Courtesy of MANICA Architechture
Thursday, March 23, 2017 | 2:21 p.m.
STANFORD — Roger Noll, Stanford economics professor emeritus, understands the inflamed passions of pro football fans. But he warns emotions can cloud good financial decisions when it comes to moving the Raiders to Las Vegas.
Noll rejects the financial projections Nevada lawmakers used to pass a bill to contribute $750 million to a proposed $1.9 billion NFL stadium next to the Strip.
"It is a catenation of optimistic assumptions," he said. "The probability that it could happen isn't zero, but it is pretty close to zero."
Relying on economic forecasting studies, Nevada officials expect to draw 451,000 new visitors because of the 65,000-seat stadium. These tourists would spend an average of 3.2 nights per visit, leading to an additional $650,000 in annual income to the area.
The public contribution would come through the sales of bonds to be repaid over 30 years by a hotel room tax Clark County began collecting this month.
"Every single thing they made an assumption on has no prior experience anywhere else," said Noll, director of the Program in Regulatory Policy in the Stanford Institute for Economic Policy Research. "In defense of it, well this is different because this is Vegas, therefore, it must be true."
Although some of southern Nevada's most influential civic leaders have raised similar questions it has not dented their enthusiasm for the Raiders.
"The question is, why are they persisting?" Noll said. "Why would they go with this phony baloney stuff that Vegas is different. Why would they believe a half a million who would never visit Vegas would suddenly show up because there is a football stadium? It's so far out there it is a puzzle."
With NFL owners ready to approve the move Monday during their annual meetings in Phoenix, few are listening to warnings from Noll and other economists.
Raiders owner Mark Davis has secured a $650 million construction loan from Bank of America and will add $500 million that includes a $200 million loan from the NFL. The Raiders would pay off their portion through the sales of personal seat licenses, naming rights and other revenues generated from a new facility.
Davis has not publicly explained how the bank loan will work and NFL officials have yet to address the relocation fee, which is costing the Rams and the Chargers $65 million a year for 10 years to move to Los Angeles. (The Chargers received a debt waiver from the league to pay off part of the fees over a longer period). Sports Illustrated reported the Las Vegas relocation fee will be between $325 million and $375 million.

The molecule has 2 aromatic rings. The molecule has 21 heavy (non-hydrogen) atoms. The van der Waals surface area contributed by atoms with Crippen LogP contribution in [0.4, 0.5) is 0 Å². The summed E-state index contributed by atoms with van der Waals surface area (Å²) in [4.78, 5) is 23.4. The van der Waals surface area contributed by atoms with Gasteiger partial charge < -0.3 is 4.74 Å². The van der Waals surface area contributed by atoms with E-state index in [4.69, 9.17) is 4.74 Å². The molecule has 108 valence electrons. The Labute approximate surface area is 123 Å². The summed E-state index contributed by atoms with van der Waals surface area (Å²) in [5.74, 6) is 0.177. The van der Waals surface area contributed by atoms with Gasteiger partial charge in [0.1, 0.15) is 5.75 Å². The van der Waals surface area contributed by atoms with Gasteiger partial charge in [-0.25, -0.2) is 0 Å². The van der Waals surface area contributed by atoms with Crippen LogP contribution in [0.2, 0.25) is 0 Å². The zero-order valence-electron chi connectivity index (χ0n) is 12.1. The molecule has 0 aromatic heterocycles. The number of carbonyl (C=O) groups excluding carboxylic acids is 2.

"If there was no NFL allowed anywhere else this might work," said Noll, the co-editor of "Sports, Jobs, and Taxes: The Economic Impact of Sports Teams and Stadiums. "It's not exactly that they have a unique innovation to cause all these people to go to the desert."
Supporters say Raiders fans are so devoted they will travel to Las Vegas 10 times a year. They expect a large contingent from Los Angeles, where the team played from 1982-94. Some officials also say Oakland fans will begrudgingly follow the Silver-and-Black to the desert despite current protestations.
The Bank of America loan is another point of contention because of a lack of public details. Eric Grubman, NFL's executive vice president, described it as a "traditionally structured" deal.
"Bank of America is in no way going to run the slightest risk of losing that money," Noll said. "Maybe behind the scenes, it is guaranteed by the county or state of Nevada. Mark Davis is not a rich enough person that he can afford to add another $650 million debt to this transaction on top of relocation fees and on top of what he already is contributing to it. So who is it?"
Determining who guarantees the loan is perhaps the most important aspect of getting the needed 24 of 32 owners to approve the Las Vegas move. The NFL has a debt limit of $250 million per team although owners have waived the limit for stadium construction projects.
"Would they approve relocation without knowing who is behind that debt? I doubt it," Noll said. "It doesn't pencil out as an investment unless someone guarantees it. You can't have a debt that size hinge on the profits of the stadium. It just won't work because stadiums are not that profitable."
Steve Sisolak, Clark County Commission chairman, also worries a new stadium cannot draw enough big events to make the financial formula work.
The Las Vegas Bowl would move to the new facility, but it draws between 30,000 fans and 40,000 fans. The 2006 game featuring BYU and Oregon drew 44,615 fans, the largest crowd to watch a team sporting event in Nevada.
UNLV's football team also would share the facility with the Raiders, but the Rebels averaged only 18,389 fans for six home games last year.
Also, Las Vegas already has four arenas that can handle most acts: 20,000-seat T-Mobile, 16,800-seat MGM Grand Garden, 12,000-seat Mandalay Bay Events Center and UNLV's 19,522-seat Thomas & Mack Center.
Noll is puzzled by the casinos' support for the NFL. Sheldon Adelson, chief executive of the Las Vegas Sands Corporation, provided the political muscle to get lawmakers to pass legislation for stadium funding. Adelson also pledged $650 million to the project before walking away from the deal because of a dispute with Davis.
"It's not in the casinos' interest for you to fly into Vegas for the weekend and then have you spend half a day at the football stadium," Noll said. "They attract you to gamble, go to the shows and eat at the expensive restaurants.
"If that's not what you're doing that's time and money they don't get."